I was dismayed by the reaction I got, not just from Victory Fund, but a lot of the LGBT groups, because of my Republican Party registration. And I understand that, because nearly everything bad that has happened in our civil rights movement has come from Republicans. But I think a lot of the sophisticated people understood what I was doing, to hold the Republicans' feet to the fire, to make them include an openly gay candidate.
Why exactly do you still identify as a Republican? Which issues do you agree with the party on?
I still believe in a lot of the basic principles -- smaller government, keeping government out of our lives. I don't know if you saw that Alan Simpson video? That's me. And that's why. Those basic Republican principles. I feel very strongly that we have a strong national defense, I believe in tough law and order, I believe in the empowerment of the individual.
It seems of course hypocritical with a lot of the [anti-gay] marriage amendments that Republicans have led and sponsored, but to me that's still the basics of the Republican Party.
You first came out during a campaign to save a gay bar in Laguna Beach from closing. At that time, did you consider switching parties?
I never gave it a serious thought, to switch parties. I'd lived in the same house for 36 years, I had the same job for 27 years. I don't make a lot of changes and I value the Republican Party for what it used to be, and want to be an agent of change. There have been lots of offers, 'the Democratic Party would welcome you, you should really be a Democrat,' and I appreciate that, but they don't need me in the Democratic Party. The Democratic Party is doing great, particularly on LGBT issues. It's the Republican Party that needs to see the light.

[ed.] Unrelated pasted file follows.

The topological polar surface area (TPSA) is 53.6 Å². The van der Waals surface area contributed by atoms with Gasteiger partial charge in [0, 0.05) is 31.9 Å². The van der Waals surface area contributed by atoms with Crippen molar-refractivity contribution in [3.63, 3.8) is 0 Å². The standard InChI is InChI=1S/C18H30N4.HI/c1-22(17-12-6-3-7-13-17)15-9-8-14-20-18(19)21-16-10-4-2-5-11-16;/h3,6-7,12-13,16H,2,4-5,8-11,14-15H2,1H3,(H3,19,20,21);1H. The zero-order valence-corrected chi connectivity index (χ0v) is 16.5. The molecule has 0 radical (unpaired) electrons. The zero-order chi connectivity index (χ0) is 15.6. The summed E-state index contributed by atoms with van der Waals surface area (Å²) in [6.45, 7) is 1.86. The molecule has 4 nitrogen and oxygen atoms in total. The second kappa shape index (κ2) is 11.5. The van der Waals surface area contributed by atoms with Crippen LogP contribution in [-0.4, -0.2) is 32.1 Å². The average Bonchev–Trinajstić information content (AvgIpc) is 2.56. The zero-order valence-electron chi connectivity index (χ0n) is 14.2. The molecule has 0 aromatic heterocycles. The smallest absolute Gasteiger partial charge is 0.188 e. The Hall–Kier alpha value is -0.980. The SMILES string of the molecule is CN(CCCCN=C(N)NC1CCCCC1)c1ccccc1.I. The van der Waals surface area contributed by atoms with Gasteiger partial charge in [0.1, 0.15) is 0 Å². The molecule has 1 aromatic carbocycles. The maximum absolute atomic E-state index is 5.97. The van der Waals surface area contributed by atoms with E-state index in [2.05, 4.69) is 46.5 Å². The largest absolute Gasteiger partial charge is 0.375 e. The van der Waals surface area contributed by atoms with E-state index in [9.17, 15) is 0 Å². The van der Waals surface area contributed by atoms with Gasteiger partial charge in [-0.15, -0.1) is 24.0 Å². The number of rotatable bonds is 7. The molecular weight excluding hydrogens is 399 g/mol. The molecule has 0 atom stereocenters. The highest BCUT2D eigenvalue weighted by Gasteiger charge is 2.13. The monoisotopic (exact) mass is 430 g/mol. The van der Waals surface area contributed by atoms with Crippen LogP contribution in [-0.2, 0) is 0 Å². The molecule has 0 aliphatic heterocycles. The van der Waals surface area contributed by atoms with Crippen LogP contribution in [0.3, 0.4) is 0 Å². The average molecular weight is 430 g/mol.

Why was that bar closing the issue to coax you out of the closet?
I was terrified. Looking back, I feel a little queasy, all these years later. Part of it was getting used to living this double life, and being on guard, being scared of discovery. I knew, because of what i was getting into, and my background in Republican politics, that it would be somewhat newsworthy. It's hard to even verbalize how scared I was of that, and how silly it seems today.
But [after a screening of the film] I talked to this class in New Hampshire, and when we videoed some of them for comment, many didn't want their last names used, or to participate in this little video we're dong. These are kids who are out in college, but they're still not there publicly. I, of course, appreciate that, understand that, but we have a long way to go before that comfort level for everyone is there to do what a lot of us are able to do now. But I'm able to do it only because I'm at this point of my life where I don't have a career that might be impacted, and my family is aware and supportive.
But there are so many people out there that are unable to express themselves and live their lives honestly, and that's why I did what I did. I wanted to be this Republican candidate for president that people would go, 'Oh my God I can't believe this guy is doing this, I guess it's okay now to be gay, or lesbian or bisexual or transgender now.'
How many years away do you think we from electing an openly gay president?
It's a good question. I don't know. I've seen the polls. when I started running there was a Vanity Fair/ 60 Minutes poll showing that 50 percent of the public would support an openly gay president. And then Jimmy Carter came out while I was running and said he could easily foresee an openly gay president. So I think it's not that far away. People are getting so accustomed to gay characters on TV, gay people coming out, that its just a matter of time. And we've got a great farm team, members of Congress, state legislators -- even some statewide officials. I'm thinking in the next six, eight, 10 years we'll have a very serious candidate for president who's LGBT and gets into the those debates and I think people will be very excited to support a candidate who is very open and honest and has great ideas on issues and would do a good job.
This interview has been edited for length and clarity.